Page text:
How C-11 Will Affect Users of Digital Content features an excellent article that examines the impact of Bill C-11 on a wide range of digital issues.

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  1. Corporations Calling the Shots
    What irks me is that every clause seems to have a veto button for publications groups such that they can put a lock on the material (define what the lock does device/content/usage. Those locks override almost every fair use in the bill. It puts what’s legal and what’s illegal completely in the hands of corporations and other groups which have no business making the rules.

    It’s a sham bill produced by lazy representatives.

  2. “..not for the purposes of building up a library”
    So a personal digital library will be outlawed. I guess translated into the past, this would mean that bookshelves larger than what might constitute a “library” would be illegal and building your own large bookshelf (to house many books) would be a crime!

    Whoever was responsible for this clause needs to justify what is meant. Certainly the clause outlawing “commercial use” is fair, but why aren’t we entitled to personal digital libraries?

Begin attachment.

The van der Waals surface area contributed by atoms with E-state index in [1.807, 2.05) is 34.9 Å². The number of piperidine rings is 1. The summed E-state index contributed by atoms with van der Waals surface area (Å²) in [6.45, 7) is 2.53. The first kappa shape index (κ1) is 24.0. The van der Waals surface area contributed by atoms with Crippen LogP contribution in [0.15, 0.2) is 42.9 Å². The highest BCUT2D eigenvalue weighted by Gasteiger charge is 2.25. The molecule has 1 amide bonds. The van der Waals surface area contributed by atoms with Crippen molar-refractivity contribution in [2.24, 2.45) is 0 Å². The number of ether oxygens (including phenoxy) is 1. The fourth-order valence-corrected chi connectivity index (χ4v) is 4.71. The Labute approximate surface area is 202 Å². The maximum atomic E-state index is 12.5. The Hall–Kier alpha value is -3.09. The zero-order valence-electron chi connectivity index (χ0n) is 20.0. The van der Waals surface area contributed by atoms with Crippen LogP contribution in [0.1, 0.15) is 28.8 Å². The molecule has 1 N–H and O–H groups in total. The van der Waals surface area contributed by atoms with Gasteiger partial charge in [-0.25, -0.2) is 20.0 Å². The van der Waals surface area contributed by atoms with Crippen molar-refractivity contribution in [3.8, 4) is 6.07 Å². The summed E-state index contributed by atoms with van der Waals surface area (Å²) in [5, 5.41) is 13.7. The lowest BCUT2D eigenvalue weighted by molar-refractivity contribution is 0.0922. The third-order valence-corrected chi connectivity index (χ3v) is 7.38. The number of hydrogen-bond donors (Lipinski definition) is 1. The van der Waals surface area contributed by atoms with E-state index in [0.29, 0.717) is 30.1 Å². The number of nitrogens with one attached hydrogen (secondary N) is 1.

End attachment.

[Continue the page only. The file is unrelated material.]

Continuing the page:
iTunes or Windows Media Player “Libraries” function precisely as a manager for local library content. The No Large Library clause would certainly be difficult to police without further definition of what it means. One might argue that the best way to avoid costly policing and to retain copyright is to avoid the digital age altogether!

    It’s great to hear minister Moore proclaiming the advantages of allowing corporations (even foreigh ones) to establish Canadian law. Bravo! Maybe Moore should be one of our first exports!

  3. Nah!
    Maybe Moore should be one of our first exports!

    Nobody’s the least bit interested in our toxic waste…